Shark Diving Facts at Guadalupe Island, Mexico
Cage diving with sharks can help to improve the animal’s negative public profile. America’s Shark Boat believes shark cage diving serves to educate the public, be educational at the same time as allowing tourists to see a great white up close. There is no compelling evidence to connect shark tourism with an increase in shark attacks and in the vast majority of cases worldwide, attacks do not take place near shark dive locations.
Cage diving with great white sharks is a large contributor to tourism in Baja, Mexico where the animal is now designated a ‘protected species’ – a status already enjoyed by whales and seals – meaning it may in no way be impaired or injured.
Most of America’s Shark Boats shark cage diving trips are used for carrying out tourism dives research on shark behaviour and sizing the animals with a new UC Shark Lab program in 2018.
Global Shark Facts and Great White Sharks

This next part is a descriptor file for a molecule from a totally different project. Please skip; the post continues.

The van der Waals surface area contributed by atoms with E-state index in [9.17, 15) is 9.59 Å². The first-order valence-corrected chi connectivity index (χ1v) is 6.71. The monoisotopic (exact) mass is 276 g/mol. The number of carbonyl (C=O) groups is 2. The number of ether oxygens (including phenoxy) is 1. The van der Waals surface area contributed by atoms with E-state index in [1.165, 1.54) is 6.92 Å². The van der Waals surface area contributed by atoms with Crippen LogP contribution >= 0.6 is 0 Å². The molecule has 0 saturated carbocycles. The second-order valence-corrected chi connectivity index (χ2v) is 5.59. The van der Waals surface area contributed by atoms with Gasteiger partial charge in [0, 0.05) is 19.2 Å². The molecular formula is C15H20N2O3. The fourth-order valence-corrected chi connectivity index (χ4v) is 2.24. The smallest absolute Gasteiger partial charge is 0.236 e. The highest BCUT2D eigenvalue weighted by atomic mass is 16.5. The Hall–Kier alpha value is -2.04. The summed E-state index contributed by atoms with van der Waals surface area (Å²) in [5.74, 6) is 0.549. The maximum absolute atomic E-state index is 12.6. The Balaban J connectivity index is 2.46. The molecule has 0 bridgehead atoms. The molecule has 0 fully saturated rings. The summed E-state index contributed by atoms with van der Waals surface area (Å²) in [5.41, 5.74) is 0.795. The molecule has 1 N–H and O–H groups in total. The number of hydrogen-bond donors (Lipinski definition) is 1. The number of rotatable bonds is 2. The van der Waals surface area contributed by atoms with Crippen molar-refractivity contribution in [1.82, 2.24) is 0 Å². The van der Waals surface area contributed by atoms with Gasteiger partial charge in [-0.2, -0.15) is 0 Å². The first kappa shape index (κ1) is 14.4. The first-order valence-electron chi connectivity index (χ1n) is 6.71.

- There are over 440 species of shark.
- 100 million are caught each year, while on average fewer than six human beings are killed worldwide by sharks.
- The great white can grow to 6.5 metres, weigh more than 2,000kg and swim at up to 70km/h.
- The great white, bull and tiger sharks are responsible for most attacks.
- There were 98 shark attacks across the globe in 2015, and 72 in 2014.
- The great white shark is protected in South Africa, Australia and California.
- The largest number of shark attacks occur in the USA – with half of these off the east coast of Florida.
Guadalupe Island White Shark Research Expeditions
We’re excited to announce several shark diving research cage diving expeditions in 2018. Shark research is ongoing at Guadalupe Island, and this year we’ll be hosting Shark Weeks Dr. Craig O’Connell. You know him from Jungle Sharks, Sharks Among Us, Shark Island, Ninja Sharks and Great White Invasion to name a few fintastic shark programs. Dr O’Connell will be with us to share his knowledge of white sharks and shark research on our November cage diving expeditions.